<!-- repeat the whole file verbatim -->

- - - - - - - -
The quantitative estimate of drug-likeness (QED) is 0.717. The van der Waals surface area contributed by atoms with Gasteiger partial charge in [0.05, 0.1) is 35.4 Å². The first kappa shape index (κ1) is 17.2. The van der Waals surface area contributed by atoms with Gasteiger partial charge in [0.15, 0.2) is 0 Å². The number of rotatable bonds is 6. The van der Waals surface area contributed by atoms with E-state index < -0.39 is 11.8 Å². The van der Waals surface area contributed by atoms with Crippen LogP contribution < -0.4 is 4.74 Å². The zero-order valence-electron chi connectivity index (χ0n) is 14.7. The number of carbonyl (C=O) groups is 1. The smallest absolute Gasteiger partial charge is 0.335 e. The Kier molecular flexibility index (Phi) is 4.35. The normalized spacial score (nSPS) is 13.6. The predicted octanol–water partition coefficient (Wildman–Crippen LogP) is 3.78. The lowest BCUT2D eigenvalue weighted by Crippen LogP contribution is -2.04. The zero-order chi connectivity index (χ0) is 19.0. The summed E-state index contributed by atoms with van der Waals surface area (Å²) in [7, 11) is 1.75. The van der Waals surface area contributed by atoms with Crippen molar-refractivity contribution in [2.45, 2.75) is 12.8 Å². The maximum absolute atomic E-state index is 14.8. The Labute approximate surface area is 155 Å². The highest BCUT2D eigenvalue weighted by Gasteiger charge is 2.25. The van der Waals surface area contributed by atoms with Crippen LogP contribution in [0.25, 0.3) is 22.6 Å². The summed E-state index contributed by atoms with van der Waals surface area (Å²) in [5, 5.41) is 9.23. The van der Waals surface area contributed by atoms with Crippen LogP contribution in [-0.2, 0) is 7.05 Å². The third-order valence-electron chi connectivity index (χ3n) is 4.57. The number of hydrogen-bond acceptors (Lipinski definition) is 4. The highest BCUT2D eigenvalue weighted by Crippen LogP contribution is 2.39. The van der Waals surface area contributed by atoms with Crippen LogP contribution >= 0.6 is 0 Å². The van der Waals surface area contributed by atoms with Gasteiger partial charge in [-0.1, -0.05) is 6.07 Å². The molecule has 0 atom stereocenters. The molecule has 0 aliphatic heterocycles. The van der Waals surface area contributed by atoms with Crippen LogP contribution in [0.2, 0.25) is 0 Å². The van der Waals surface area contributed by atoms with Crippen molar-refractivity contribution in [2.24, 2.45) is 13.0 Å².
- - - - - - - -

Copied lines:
The quantitative estimate of drug-likeness (QED) is 0.717. The van der Waals surface area contributed by atoms with Gasteiger partial charge in [0.05, 0.1) is 35.4 Å². The first kappa shape index (κ1) is 17.2. The van der Waals surface area contributed by atoms with Gasteiger partial charge in [0.15, 0.2) is 0 Å². The number of rotatable bonds is 6. The van der Waals surface area contributed by atoms with E-state index < -0.39 is 11.8 Å². The van der Waals surface area contributed by atoms with Crippen LogP contribution < -0.4 is 4.74 Å². The zero-order valence-electron chi connectivity index (χ0n) is 14.7. The number of carbonyl (C=O) groups is 1. The smallest absolute Gasteiger partial charge is 0.335 e. The Kier molecular flexibility index (Phi) is 4.35. The normalized spacial score (nSPS) is 13.6. The predicted octanol–water partition coefficient (Wildman–Crippen LogP) is 3.78. The lowest BCUT2D eigenvalue weighted by Crippen LogP contribution is -2.04. The zero-order chi connectivity index (χ0) is 19.0. The summed E-state index contributed by atoms with van der Waals surface area (Å²) in [7, 11) is 1.75. The van der Waals surface area contributed by atoms with Crippen molar-refractivity contribution in [2.45, 2.75) is 12.8 Å². The maximum absolute atomic E-state index is 14.8. The Labute approximate surface area is 155 Å². The highest BCUT2D eigenvalue weighted by Gasteiger charge is 2.25. The van der Waals surface area contributed by atoms with Crippen LogP contribution in [0.25, 0.3) is 22.6 Å². The summed E-state index contributed by atoms with van der Waals surface area (Å²) in [5, 5.41) is 9.23. The van der Waals surface area contributed by atoms with Crippen LogP contribution in [-0.2, 0) is 7.05 Å². The third-order valence-electron chi connectivity index (χ3n) is 4.57. The number of hydrogen-bond acceptors (Lipinski definition) is 4. The highest BCUT2D eigenvalue weighted by Crippen LogP contribution is 2.39. The van der Waals surface area contributed by atoms with Crippen LogP contribution >= 0.6 is 0 Å². The van der Waals surface area contributed by atoms with Gasteiger partial charge in [-0.1, -0.05) is 6.07 Å². The molecule has 0 atom stereocenters. The molecule has 0 aliphatic heterocycles. The van der Waals surface area contributed by atoms with Crippen LogP contribution in [0.2, 0.25) is 0 Å². The van der Waals surface area contributed by atoms with Crippen molar-refractivity contribution in [2.24, 2.45) is 13.0 Å².